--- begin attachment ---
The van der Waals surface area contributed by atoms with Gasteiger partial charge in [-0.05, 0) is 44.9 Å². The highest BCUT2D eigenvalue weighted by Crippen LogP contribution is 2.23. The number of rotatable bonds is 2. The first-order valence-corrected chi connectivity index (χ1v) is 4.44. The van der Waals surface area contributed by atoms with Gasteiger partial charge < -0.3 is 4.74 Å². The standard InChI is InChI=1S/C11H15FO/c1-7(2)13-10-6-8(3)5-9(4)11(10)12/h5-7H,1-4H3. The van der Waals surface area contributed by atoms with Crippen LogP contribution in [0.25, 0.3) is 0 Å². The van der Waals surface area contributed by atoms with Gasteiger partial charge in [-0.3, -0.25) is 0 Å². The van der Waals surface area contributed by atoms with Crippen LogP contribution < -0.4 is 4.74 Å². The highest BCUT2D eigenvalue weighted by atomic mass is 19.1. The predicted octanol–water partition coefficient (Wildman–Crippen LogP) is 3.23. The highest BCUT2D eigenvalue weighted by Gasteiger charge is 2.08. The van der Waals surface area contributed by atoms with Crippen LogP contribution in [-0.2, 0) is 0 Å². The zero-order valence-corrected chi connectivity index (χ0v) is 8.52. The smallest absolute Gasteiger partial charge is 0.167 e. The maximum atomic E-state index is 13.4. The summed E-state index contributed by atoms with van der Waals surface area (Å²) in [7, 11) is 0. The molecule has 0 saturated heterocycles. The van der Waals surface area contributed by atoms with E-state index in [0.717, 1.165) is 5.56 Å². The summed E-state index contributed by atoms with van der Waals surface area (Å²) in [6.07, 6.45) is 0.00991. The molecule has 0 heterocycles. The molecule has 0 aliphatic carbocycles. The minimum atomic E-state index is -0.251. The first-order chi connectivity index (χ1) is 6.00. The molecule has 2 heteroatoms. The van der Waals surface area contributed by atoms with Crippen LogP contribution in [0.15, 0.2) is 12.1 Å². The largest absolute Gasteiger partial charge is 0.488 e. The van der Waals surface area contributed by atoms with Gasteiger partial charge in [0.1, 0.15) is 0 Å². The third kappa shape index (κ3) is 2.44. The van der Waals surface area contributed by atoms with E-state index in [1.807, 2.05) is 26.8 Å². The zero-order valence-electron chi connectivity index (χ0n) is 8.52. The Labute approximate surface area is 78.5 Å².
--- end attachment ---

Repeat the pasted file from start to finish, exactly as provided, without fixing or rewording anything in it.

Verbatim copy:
The van der Waals surface area contributed by atoms with Gasteiger partial charge in [-0.05, 0) is 44.9 Å². The highest BCUT2D eigenvalue weighted by Crippen LogP contribution is 2.23. The number of rotatable bonds is 2. The first-order valence-corrected chi connectivity index (χ1v) is 4.44. The van der Waals surface area contributed by atoms with Gasteiger partial charge < -0.3 is 4.74 Å². The standard InChI is InChI=1S/C11H15FO/c1-7(2)13-10-6-8(3)5-9(4)11(10)12/h5-7H,1-4H3. The van der Waals surface area contributed by atoms with Crippen LogP contribution in [0.25, 0.3) is 0 Å². The van der Waals surface area contributed by atoms with Gasteiger partial charge in [-0.3, -0.25) is 0 Å². The van der Waals surface area contributed by atoms with Crippen LogP contribution < -0.4 is 4.74 Å². The highest BCUT2D eigenvalue weighted by atomic mass is 19.1. The predicted octanol–water partition coefficient (Wildman–Crippen LogP) is 3.23. The highest BCUT2D eigenvalue weighted by Gasteiger charge is 2.08. The van der Waals surface area contributed by atoms with Crippen LogP contribution in [-0.2, 0) is 0 Å². The zero-order valence-corrected chi connectivity index (χ0v) is 8.52. The smallest absolute Gasteiger partial charge is 0.167 e. The maximum atomic E-state index is 13.4. The summed E-state index contributed by atoms with van der Waals surface area (Å²) in [7, 11) is 0. The molecule has 0 saturated heterocycles. The van der Waals surface area contributed by atoms with E-state index in [0.717, 1.165) is 5.56 Å². The summed E-state index contributed by atoms with van der Waals surface area (Å²) in [6.07, 6.45) is 0.00991. The molecule has 0 heterocycles. The molecule has 0 aliphatic carbocycles. The minimum atomic E-state index is -0.251. The first-order chi connectivity index (χ1) is 6.00. The molecule has 2 heteroatoms. The van der Waals surface area contributed by atoms with Crippen LogP contribution in [0.15, 0.2) is 12.1 Å². The largest absolute Gasteiger partial charge is 0.488 e. The van der Waals surface area contributed by atoms with Gasteiger partial charge in [0.1, 0.15) is 0 Å². The third kappa shape index (κ3) is 2.44. The van der Waals surface area contributed by atoms with E-state index in [1.807, 2.05) is 26.8 Å². The zero-order valence-electron chi connectivity index (χ0n) is 8.52. The Labute approximate surface area is 78.5 Å².